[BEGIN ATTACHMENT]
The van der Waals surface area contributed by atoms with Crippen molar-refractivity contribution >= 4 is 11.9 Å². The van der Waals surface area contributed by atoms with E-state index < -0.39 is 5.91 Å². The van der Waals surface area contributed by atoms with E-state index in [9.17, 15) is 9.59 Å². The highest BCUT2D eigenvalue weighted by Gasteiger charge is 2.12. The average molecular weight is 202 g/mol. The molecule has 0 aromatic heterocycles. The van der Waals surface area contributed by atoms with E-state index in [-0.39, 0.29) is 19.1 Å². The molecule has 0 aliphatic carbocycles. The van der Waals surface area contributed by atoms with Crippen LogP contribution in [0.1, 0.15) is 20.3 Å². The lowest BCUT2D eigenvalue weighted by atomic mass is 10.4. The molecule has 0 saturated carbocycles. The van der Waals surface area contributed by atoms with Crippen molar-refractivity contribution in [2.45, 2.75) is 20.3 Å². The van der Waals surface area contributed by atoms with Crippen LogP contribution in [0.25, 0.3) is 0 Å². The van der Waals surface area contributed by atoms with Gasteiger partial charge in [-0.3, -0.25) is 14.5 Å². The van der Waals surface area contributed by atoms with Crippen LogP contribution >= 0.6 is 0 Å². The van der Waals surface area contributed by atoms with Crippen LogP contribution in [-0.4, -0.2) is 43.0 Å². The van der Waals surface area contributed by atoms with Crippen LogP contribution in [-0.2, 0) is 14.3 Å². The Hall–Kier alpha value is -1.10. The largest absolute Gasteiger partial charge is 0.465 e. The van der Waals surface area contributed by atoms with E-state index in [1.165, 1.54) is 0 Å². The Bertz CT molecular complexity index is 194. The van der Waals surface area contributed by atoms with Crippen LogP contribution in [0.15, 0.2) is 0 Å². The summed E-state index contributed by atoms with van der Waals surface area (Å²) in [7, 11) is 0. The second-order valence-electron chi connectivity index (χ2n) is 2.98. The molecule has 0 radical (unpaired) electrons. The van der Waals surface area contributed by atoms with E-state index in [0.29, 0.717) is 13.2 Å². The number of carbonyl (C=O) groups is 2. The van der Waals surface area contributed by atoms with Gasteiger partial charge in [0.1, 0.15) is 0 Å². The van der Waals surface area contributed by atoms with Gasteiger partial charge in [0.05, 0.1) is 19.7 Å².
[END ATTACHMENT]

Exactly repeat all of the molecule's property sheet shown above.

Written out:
The van der Waals surface area contributed by atoms with Crippen molar-refractivity contribution >= 4 is 11.9 Å². The van der Waals surface area contributed by atoms with E-state index < -0.39 is 5.91 Å². The van der Waals surface area contributed by atoms with E-state index in [9.17, 15) is 9.59 Å². The highest BCUT2D eigenvalue weighted by Gasteiger charge is 2.12. The average molecular weight is 202 g/mol. The molecule has 0 aromatic heterocycles. The van der Waals surface area contributed by atoms with E-state index in [-0.39, 0.29) is 19.1 Å². The molecule has 0 aliphatic carbocycles. The van der Waals surface area contributed by atoms with Crippen LogP contribution in [0.1, 0.15) is 20.3 Å². The lowest BCUT2D eigenvalue weighted by atomic mass is 10.4. The molecule has 0 saturated carbocycles. The van der Waals surface area contributed by atoms with Crippen molar-refractivity contribution in [2.45, 2.75) is 20.3 Å². The van der Waals surface area contributed by atoms with Crippen LogP contribution in [0.25, 0.3) is 0 Å². The van der Waals surface area contributed by atoms with Gasteiger partial charge in [-0.3, -0.25) is 14.5 Å². The van der Waals surface area contributed by atoms with Crippen LogP contribution >= 0.6 is 0 Å². The van der Waals surface area contributed by atoms with Crippen LogP contribution in [-0.4, -0.2) is 43.0 Å². The van der Waals surface area contributed by atoms with Crippen LogP contribution in [-0.2, 0) is 14.3 Å². The Hall–Kier alpha value is -1.10. The largest absolute Gasteiger partial charge is 0.465 e. The van der Waals surface area contributed by atoms with E-state index in [1.165, 1.54) is 0 Å². The Bertz CT molecular complexity index is 194. The van der Waals surface area contributed by atoms with Crippen LogP contribution in [0.15, 0.2) is 0 Å². The summed E-state index contributed by atoms with van der Waals surface area (Å²) in [7, 11) is 0. The second-order valence-electron chi connectivity index (χ2n) is 2.98. The molecule has 0 radical (unpaired) electrons. The van der Waals surface area contributed by atoms with E-state index in [0.29, 0.717) is 13.2 Å². The number of carbonyl (C=O) groups is 2. The van der Waals surface area contributed by atoms with Gasteiger partial charge in [0.1, 0.15) is 0 Å². The van der Waals surface area contributed by atoms with Gasteiger partial charge in [0.05, 0.1) is 19.7 Å².